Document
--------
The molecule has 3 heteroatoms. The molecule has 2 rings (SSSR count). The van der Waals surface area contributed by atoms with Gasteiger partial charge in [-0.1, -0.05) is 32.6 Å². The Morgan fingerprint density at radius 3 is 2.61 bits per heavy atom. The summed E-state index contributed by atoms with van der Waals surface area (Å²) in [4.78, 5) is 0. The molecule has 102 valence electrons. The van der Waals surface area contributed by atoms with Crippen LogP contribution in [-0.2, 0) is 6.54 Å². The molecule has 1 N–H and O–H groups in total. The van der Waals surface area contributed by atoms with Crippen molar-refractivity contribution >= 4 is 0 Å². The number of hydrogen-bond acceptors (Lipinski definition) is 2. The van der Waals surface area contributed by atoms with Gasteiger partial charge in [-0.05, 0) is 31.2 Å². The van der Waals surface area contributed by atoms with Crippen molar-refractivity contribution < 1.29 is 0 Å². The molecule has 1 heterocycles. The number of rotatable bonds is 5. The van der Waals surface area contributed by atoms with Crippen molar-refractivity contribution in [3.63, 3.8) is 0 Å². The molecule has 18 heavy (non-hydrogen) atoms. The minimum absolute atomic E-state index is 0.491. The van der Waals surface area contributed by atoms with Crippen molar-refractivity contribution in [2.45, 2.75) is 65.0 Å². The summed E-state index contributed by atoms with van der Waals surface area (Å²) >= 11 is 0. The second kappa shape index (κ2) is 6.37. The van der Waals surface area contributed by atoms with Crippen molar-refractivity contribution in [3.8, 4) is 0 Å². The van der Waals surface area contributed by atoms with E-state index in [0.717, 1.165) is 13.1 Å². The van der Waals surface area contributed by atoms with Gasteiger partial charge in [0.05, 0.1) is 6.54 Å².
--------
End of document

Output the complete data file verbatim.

The molecule has 3 heteroatoms. The molecule has 2 rings (SSSR count). The van der Waals surface area contributed by atoms with Gasteiger partial charge in [-0.1, -0.05) is 32.6 Å². The Morgan fingerprint density at radius 3 is 2.61 bits per heavy atom. The summed E-state index contributed by atoms with van der Waals surface area (Å²) in [4.78, 5) is 0. The molecule has 102 valence electrons. The van der Waals surface area contributed by atoms with Crippen LogP contribution in [-0.2, 0) is 6.54 Å². The molecule has 1 N–H and O–H groups in total. The van der Waals surface area contributed by atoms with Crippen molar-refractivity contribution >= 4 is 0 Å². The number of hydrogen-bond acceptors (Lipinski definition) is 2. The van der Waals surface area contributed by atoms with Gasteiger partial charge in [-0.05, 0) is 31.2 Å². The van der Waals surface area contributed by atoms with Crippen molar-refractivity contribution < 1.29 is 0 Å². The molecule has 1 heterocycles. The number of rotatable bonds is 5. The van der Waals surface area contributed by atoms with Crippen molar-refractivity contribution in [3.63, 3.8) is 0 Å². The molecule has 18 heavy (non-hydrogen) atoms. The minimum absolute atomic E-state index is 0.491. The van der Waals surface area contributed by atoms with Crippen molar-refractivity contribution in [2.45, 2.75) is 65.0 Å². The summed E-state index contributed by atoms with van der Waals surface area (Å²) >= 11 is 0. The second kappa shape index (κ2) is 6.37. The van der Waals surface area contributed by atoms with Crippen molar-refractivity contribution in [3.8, 4) is 0 Å². The van der Waals surface area contributed by atoms with E-state index in [0.717, 1.165) is 13.1 Å². The van der Waals surface area contributed by atoms with Gasteiger partial charge in [0.05, 0.1) is 6.54 Å².